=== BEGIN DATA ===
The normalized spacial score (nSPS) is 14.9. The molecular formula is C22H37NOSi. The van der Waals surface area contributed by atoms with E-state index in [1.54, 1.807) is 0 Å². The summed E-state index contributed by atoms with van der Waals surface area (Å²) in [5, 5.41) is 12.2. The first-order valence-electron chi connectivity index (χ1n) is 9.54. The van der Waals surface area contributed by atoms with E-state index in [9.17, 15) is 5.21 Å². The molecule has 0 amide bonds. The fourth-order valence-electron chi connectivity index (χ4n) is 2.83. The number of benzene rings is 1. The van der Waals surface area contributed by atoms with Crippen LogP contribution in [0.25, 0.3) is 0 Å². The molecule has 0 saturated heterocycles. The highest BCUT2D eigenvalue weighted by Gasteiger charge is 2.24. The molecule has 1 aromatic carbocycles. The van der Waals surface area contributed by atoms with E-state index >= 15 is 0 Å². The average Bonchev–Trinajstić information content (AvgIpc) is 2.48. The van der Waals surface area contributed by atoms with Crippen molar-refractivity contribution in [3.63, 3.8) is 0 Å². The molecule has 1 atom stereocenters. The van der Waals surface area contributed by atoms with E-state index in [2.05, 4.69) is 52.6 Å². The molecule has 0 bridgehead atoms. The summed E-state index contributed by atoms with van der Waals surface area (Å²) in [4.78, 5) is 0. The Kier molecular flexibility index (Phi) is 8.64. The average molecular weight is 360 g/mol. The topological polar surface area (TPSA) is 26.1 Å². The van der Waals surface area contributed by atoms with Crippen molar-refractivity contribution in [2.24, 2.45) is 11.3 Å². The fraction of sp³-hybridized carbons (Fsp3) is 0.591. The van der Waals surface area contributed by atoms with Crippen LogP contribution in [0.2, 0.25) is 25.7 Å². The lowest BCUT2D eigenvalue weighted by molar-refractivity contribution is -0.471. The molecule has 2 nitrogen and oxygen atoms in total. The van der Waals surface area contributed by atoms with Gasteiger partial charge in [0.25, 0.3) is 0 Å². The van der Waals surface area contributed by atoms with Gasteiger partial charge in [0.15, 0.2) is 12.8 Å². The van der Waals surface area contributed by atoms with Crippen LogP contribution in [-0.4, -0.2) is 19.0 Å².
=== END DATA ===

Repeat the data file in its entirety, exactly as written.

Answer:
The normalized spacial score (nSPS) is 14.9. The molecular formula is C22H37NOSi. The van der Waals surface area contributed by atoms with E-state index in [1.54, 1.807) is 0 Å². The summed E-state index contributed by atoms with van der Waals surface area (Å²) in [5, 5.41) is 12.2. The first-order valence-electron chi connectivity index (χ1n) is 9.54. The van der Waals surface area contributed by atoms with E-state index in [9.17, 15) is 5.21 Å². The molecule has 0 amide bonds. The fourth-order valence-electron chi connectivity index (χ4n) is 2.83. The number of benzene rings is 1. The van der Waals surface area contributed by atoms with Crippen LogP contribution in [0.25, 0.3) is 0 Å². The molecule has 0 saturated heterocycles. The highest BCUT2D eigenvalue weighted by Gasteiger charge is 2.24. The molecule has 1 aromatic carbocycles. The van der Waals surface area contributed by atoms with E-state index >= 15 is 0 Å². The average Bonchev–Trinajstić information content (AvgIpc) is 2.48. The van der Waals surface area contributed by atoms with Crippen molar-refractivity contribution in [3.63, 3.8) is 0 Å². The molecule has 1 atom stereocenters. The van der Waals surface area contributed by atoms with E-state index in [2.05, 4.69) is 52.6 Å². The molecule has 0 bridgehead atoms. The summed E-state index contributed by atoms with van der Waals surface area (Å²) in [4.78, 5) is 0. The Kier molecular flexibility index (Phi) is 8.64. The average molecular weight is 360 g/mol. The topological polar surface area (TPSA) is 26.1 Å². The van der Waals surface area contributed by atoms with Crippen molar-refractivity contribution in [2.24, 2.45) is 11.3 Å². The fraction of sp³-hybridized carbons (Fsp3) is 0.591. The van der Waals surface area contributed by atoms with Crippen LogP contribution in [0.2, 0.25) is 25.7 Å². The lowest BCUT2D eigenvalue weighted by molar-refractivity contribution is -0.471. The molecule has 2 nitrogen and oxygen atoms in total. The van der Waals surface area contributed by atoms with Gasteiger partial charge in [0.25, 0.3) is 0 Å². The van der Waals surface area contributed by atoms with Gasteiger partial charge in [0.15, 0.2) is 12.8 Å². The van der Waals surface area contributed by atoms with Crippen LogP contribution in [-0.4, -0.2) is 19.0 Å².